Wednesday, March 31, 2010

The Health Plans Panel

Plan administrator Greg Mason, explaining the intricacies of the Motion Picture Industry Pension and Health Plan.

Last night at TAG's General Membership Meeting, Greg Mason of the Motion Picture Industry Health Plan held forth about the various moving parts of the Animation Guild's (and twenty-four other IATSE labor unions') health coverage. To wit:

* The Motion Picture Industry Health Plan covers 110,000 paticipants (42,00 active participants and their families; also 12,000 retirees.)

* A new Summary Plan Description book (to replace this SPD) will be out later in 2010.

* The Plan has three basic health coverage options:

1) Blue Shield/MPI Health Plan. (PPO)

2) Kaiser Permanente (HMO)

3) Health Net (HMO)

(Open Enrollment into HMOs: first month of eligibility and July of each calendar year. Participants can move from the HMOs to the Blue Shield Plan the first of any month.)

* The Health Plan (number one, above) has three tiers -- each tier costing more to participants.

Tier One -- Motion Picture and Television Fund Clinics. (7 Clinics throughout Southern California -- co-pays of $5 per visit. Referrals to specialists via clinics (total of 587 specialists in network) -- also $5.)

Tier Two -- Blue Shield Network. The network pays 90% of the contracted rate. Office visits for most Blue Shield doctors -- $30. Out of pocket costs for in-network hospital stays capped at $1000.

Tier Three -- Out of Network -- Plan pays 50% of usual and customary charges. Other 50% paid by participants/patients.

* It's important to be a good health care consumer; ask if a doctor and surgical center are in the Blue Shield Network; ask if a second surgeon is covered. Contact the Plan or doctor if you believe there has been a billing error.

* Emergency Rooms are covered 90%, but when a patient enters an out-of-network hospital, it's important to transfer to an in-network hospital after patient is stabilized.

Prescription Drugs/ Medco: Drug Plan pays for brand drugs when generics are available only up to the generic price. Maintenance medications (that is, long-term prescriptions) must be ordered through Medco after the first two 30-day prescriptions. (Drug costs are rising 18-23% annually.)

* New Federal Health Legislation: Some of this year: No co-pays for preventive health examination, no lifetime caps, child coverage continued to age 26 years) will be communicated to particpants when the government issues its regulations.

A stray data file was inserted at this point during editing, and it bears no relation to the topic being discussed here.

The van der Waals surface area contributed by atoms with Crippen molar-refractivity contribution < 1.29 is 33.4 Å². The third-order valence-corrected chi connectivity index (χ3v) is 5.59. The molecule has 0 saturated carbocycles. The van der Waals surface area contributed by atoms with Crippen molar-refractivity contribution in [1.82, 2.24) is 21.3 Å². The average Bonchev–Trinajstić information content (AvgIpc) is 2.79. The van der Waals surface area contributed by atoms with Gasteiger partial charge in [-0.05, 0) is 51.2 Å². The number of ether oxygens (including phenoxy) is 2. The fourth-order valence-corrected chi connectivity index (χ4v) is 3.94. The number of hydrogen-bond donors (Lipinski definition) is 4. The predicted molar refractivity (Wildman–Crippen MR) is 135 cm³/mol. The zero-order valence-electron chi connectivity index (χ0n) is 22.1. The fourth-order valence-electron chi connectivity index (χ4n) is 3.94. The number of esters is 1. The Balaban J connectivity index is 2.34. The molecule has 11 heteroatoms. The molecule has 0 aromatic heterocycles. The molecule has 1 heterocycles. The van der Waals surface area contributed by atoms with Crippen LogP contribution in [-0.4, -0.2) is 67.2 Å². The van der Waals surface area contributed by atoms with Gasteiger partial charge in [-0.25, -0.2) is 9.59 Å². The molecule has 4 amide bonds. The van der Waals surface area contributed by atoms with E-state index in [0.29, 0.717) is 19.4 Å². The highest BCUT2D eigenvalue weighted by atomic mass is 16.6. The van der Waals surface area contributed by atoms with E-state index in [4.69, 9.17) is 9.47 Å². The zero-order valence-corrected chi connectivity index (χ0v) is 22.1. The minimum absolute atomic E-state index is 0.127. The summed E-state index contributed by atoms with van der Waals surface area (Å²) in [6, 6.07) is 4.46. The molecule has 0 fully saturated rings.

After Mr. Mason finished his presentation, representatives from Kaiser Permanente) and Health Net reviewed the bells and whistles from their plans:

Kaiser Permanente -- * $15 co-pays for doctor visits in KP hospitals and medical facilities. * Kaiser Permanente has a presence in 9 states. * If participants use Kaiser Pharmacies (they are also eligible for the Health Plans Prescription Drug benefit), they're entitled to $9 co-pays for many generic drugs.

Health Net -- * $15 co-pays for doctor visits. * Health Net contracts a broad array of physician groups and hospitals in Southern California. * St. Joseph Hospital in Burbank is a Health Net contractor.

Lots of questions got asked. Members wanted to know the impact of the recently-passed Health Care legislation and why prescription drugs get pricier every couple of years. All in all, it was a useful session.


Chip said...

Was there an answer to why prescription drugs get pricier every couple of years? I mean, other than the venal profiteering of the pharma companies?

Also--does anyone know if St. Joseph's hospital is part of the Blue Shield Network?

Anonymous said...

I'm curious about the cost of prescription drugs, too. Is it because of folks buying their brand-name prescriptions from online Canadian pharmacies, leaving fewer customers for American pharmacies?

*random guess*

Steve Hulett said...

St. Joseph's is part of th Blue Shield network.

Also part of Health Net HMO, according to the Health Net representative.

Brand prescription drug prices go up because they can. The patent-holder can charge what they like.

(Lipitor, a statin drug, is now being advertised on radio and teevee, with the announcer urging people to "accept no substitutes," because there are now other generic statin (cholesterol lowering) drugs that lower cholesterol just fine.)

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